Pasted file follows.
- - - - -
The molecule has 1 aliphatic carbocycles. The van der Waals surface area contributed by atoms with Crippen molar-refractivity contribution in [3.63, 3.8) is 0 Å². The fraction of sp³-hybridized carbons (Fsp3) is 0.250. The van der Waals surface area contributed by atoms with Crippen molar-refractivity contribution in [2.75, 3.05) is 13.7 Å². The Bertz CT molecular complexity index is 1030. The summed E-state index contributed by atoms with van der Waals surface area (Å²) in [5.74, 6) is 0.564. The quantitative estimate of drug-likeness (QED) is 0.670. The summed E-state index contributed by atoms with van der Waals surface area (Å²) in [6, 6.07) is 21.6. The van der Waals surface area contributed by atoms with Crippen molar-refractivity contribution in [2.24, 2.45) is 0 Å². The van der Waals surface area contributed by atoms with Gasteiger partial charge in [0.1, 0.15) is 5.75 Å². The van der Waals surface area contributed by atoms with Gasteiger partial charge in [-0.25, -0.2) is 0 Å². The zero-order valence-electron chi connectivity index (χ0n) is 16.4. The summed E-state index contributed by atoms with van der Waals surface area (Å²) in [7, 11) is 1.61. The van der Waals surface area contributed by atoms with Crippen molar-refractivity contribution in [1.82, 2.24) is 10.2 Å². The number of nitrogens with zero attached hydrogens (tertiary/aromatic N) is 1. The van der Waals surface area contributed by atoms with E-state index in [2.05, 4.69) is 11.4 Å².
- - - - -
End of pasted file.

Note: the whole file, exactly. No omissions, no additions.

The molecule has 1 aliphatic carbocycles. The van der Waals surface area contributed by atoms with Crippen molar-refractivity contribution in [3.63, 3.8) is 0 Å². The fraction of sp³-hybridized carbons (Fsp3) is 0.250. The van der Waals surface area contributed by atoms with Crippen molar-refractivity contribution in [2.75, 3.05) is 13.7 Å². The Bertz CT molecular complexity index is 1030. The summed E-state index contributed by atoms with van der Waals surface area (Å²) in [5.74, 6) is 0.564. The quantitative estimate of drug-likeness (QED) is 0.670. The summed E-state index contributed by atoms with van der Waals surface area (Å²) in [6, 6.07) is 21.6. The van der Waals surface area contributed by atoms with Crippen molar-refractivity contribution in [2.24, 2.45) is 0 Å². The van der Waals surface area contributed by atoms with Gasteiger partial charge in [0.1, 0.15) is 5.75 Å². The van der Waals surface area contributed by atoms with Gasteiger partial charge in [-0.25, -0.2) is 0 Å². The zero-order valence-electron chi connectivity index (χ0n) is 16.4. The summed E-state index contributed by atoms with van der Waals surface area (Å²) in [7, 11) is 1.61. The van der Waals surface area contributed by atoms with Crippen molar-refractivity contribution in [1.82, 2.24) is 10.2 Å². The number of nitrogens with zero attached hydrogens (tertiary/aromatic N) is 1. The van der Waals surface area contributed by atoms with E-state index in [2.05, 4.69) is 11.4 Å².